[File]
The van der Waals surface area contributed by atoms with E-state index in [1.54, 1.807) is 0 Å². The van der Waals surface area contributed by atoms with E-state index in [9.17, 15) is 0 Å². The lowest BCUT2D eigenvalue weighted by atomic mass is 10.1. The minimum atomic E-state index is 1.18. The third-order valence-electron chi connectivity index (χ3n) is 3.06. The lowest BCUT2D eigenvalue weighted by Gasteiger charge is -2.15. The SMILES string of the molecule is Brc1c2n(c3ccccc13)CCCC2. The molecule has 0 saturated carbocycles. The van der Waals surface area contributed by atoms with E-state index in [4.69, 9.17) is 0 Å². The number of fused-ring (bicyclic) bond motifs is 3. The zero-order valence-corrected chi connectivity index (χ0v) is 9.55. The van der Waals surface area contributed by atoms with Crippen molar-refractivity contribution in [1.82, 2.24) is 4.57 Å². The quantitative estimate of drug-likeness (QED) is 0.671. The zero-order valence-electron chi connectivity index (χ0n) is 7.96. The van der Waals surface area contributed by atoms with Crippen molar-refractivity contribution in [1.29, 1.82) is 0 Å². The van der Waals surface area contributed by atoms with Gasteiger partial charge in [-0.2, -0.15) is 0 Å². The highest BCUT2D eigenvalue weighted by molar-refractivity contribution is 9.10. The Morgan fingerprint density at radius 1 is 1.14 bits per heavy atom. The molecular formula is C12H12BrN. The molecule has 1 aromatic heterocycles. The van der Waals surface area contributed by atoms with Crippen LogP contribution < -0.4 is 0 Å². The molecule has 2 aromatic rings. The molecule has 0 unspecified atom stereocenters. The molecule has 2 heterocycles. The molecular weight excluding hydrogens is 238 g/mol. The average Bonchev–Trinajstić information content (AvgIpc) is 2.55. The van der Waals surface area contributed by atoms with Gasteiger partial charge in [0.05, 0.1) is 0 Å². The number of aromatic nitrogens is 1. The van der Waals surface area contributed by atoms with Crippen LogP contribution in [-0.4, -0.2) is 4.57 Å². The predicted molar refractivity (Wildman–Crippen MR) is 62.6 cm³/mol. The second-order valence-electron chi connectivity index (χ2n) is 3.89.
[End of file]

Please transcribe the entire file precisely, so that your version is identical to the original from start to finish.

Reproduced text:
The van der Waals surface area contributed by atoms with E-state index in [1.54, 1.807) is 0 Å². The van der Waals surface area contributed by atoms with E-state index in [9.17, 15) is 0 Å². The lowest BCUT2D eigenvalue weighted by atomic mass is 10.1. The minimum atomic E-state index is 1.18. The third-order valence-electron chi connectivity index (χ3n) is 3.06. The lowest BCUT2D eigenvalue weighted by Gasteiger charge is -2.15. The SMILES string of the molecule is Brc1c2n(c3ccccc13)CCCC2. The molecule has 0 saturated carbocycles. The van der Waals surface area contributed by atoms with E-state index in [4.69, 9.17) is 0 Å². The number of fused-ring (bicyclic) bond motifs is 3. The zero-order valence-corrected chi connectivity index (χ0v) is 9.55. The van der Waals surface area contributed by atoms with Crippen molar-refractivity contribution in [1.82, 2.24) is 4.57 Å². The quantitative estimate of drug-likeness (QED) is 0.671. The zero-order valence-electron chi connectivity index (χ0n) is 7.96. The van der Waals surface area contributed by atoms with Crippen molar-refractivity contribution in [1.29, 1.82) is 0 Å². The van der Waals surface area contributed by atoms with Gasteiger partial charge in [-0.2, -0.15) is 0 Å². The highest BCUT2D eigenvalue weighted by molar-refractivity contribution is 9.10. The Morgan fingerprint density at radius 1 is 1.14 bits per heavy atom. The molecular formula is C12H12BrN. The molecule has 1 aromatic heterocycles. The van der Waals surface area contributed by atoms with Crippen LogP contribution < -0.4 is 0 Å². The molecule has 2 aromatic rings. The molecule has 0 unspecified atom stereocenters. The molecule has 2 heterocycles. The molecular weight excluding hydrogens is 238 g/mol. The average Bonchev–Trinajstić information content (AvgIpc) is 2.55. The van der Waals surface area contributed by atoms with Gasteiger partial charge in [0.05, 0.1) is 0 Å². The number of aromatic nitrogens is 1. The van der Waals surface area contributed by atoms with Crippen LogP contribution in [-0.4, -0.2) is 4.57 Å². The predicted molar refractivity (Wildman–Crippen MR) is 62.6 cm³/mol. The second-order valence-electron chi connectivity index (χ2n) is 3.89.